12. Just a couple stray thoughts: Where did Ammoland get a “photo vault”? There are no young people in the photos. Where are all the young people? If the Garand had an action screw it would be more accurate, and I would like it better. There are plenty of Garands out there, one need only trade some nearly worthless paper for them.

      1. In the ‘Packing’ picture you will find one of those elusive youngsters, him with the doo-whop hairstyle. I think you’re more running into a cultural norm of displaying those older, wiser technicians, coupled with the shortage made by the draft. More importantly, Don’t Stop! Keep these photos coming!

      2. WB, My grandmother worked at a factory in Houston making aviator sunglasses during the war. My grandfather was serving in the army( his second enlistment). She told me allthe employees were young women. What a nation we were then! I was too young for Vietnam and too old for Desert Storm but I did enlist( Coast Guard). My wife tells if I had gone to war she would have worked in some capacity to support the troops. Yes I married way above my pay grade!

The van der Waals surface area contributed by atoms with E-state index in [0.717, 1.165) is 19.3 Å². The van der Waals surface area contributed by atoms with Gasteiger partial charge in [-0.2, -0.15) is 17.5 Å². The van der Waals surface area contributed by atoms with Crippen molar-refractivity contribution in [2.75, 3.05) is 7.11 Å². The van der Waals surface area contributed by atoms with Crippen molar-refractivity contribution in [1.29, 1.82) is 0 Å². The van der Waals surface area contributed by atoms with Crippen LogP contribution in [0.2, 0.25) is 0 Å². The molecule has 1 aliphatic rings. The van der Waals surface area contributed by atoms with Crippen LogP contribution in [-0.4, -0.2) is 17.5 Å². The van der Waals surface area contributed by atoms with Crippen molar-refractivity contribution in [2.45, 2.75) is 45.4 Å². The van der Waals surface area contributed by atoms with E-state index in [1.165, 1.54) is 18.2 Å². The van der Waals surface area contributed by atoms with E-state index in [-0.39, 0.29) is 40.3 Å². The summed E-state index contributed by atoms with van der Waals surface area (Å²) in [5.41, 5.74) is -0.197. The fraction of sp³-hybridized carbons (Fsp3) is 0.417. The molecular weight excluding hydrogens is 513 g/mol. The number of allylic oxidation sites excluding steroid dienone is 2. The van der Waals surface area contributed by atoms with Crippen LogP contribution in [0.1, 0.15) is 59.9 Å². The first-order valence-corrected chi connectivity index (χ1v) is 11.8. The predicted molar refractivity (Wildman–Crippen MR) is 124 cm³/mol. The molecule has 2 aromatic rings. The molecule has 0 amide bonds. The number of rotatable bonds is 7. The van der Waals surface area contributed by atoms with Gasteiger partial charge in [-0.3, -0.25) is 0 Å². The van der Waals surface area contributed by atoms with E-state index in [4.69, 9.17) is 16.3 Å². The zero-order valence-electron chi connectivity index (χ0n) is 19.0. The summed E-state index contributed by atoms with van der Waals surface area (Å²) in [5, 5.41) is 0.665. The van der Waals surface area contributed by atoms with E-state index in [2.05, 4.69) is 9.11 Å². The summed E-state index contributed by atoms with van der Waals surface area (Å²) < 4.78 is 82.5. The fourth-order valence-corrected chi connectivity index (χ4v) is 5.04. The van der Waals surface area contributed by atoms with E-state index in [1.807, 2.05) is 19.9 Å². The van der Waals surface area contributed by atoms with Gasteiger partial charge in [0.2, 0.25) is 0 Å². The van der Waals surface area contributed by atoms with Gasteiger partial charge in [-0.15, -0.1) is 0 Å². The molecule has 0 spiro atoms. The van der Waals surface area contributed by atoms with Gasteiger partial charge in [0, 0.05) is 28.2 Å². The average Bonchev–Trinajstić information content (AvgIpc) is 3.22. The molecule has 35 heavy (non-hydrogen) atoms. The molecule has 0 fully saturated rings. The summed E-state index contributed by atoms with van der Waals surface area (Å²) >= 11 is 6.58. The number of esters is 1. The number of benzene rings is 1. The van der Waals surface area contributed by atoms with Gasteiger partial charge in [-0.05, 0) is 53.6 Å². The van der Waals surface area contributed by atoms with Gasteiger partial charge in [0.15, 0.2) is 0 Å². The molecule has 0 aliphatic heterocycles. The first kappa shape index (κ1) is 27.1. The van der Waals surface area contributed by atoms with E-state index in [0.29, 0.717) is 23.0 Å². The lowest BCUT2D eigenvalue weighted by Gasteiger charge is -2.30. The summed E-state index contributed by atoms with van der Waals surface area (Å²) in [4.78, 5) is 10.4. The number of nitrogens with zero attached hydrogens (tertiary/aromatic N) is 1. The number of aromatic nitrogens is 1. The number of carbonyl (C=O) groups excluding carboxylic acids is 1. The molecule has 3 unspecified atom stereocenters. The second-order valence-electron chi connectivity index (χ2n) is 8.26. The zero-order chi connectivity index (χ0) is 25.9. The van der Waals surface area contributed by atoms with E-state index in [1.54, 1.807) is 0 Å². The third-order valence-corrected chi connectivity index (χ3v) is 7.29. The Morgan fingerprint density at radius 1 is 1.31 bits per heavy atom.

13. My brother and I enjoyed seeing these pictures very much! We grew up with a former 50″s Marine Corps armorer for a Dad and a M-1 around the house always. I myself am also a machinist and am amazed at the old machines and machining practices. It is truly amazing that they could keep any kind of tolerances.

      1. I know people who have some of the old machinery seen in these amazing photos. Yes, they CAN keep close tolerances, but the machinist had to know what he was about, which in those days was very common. Look at how much high quality heavy solid steel is in those machines. The turrets for the tool-holder are nearly a fot in diameter. Compare to today’s mostly toy lathes where the same part is maybe four inches across. I’ve used some of that old stuff, and grew up around a Dad who could make them get up and dance.

        As to the photos themselves, AND the history copy accompanying them, YES< do keep them coming.

    14. In the current issue of The GCA (Garand Collectors Association) Journal, there is a short article by an individual who as a child was the Garands’ neighbor. The picture of John Garand in the vest shows him dressed as he did working in his garden, according to his former neighbor.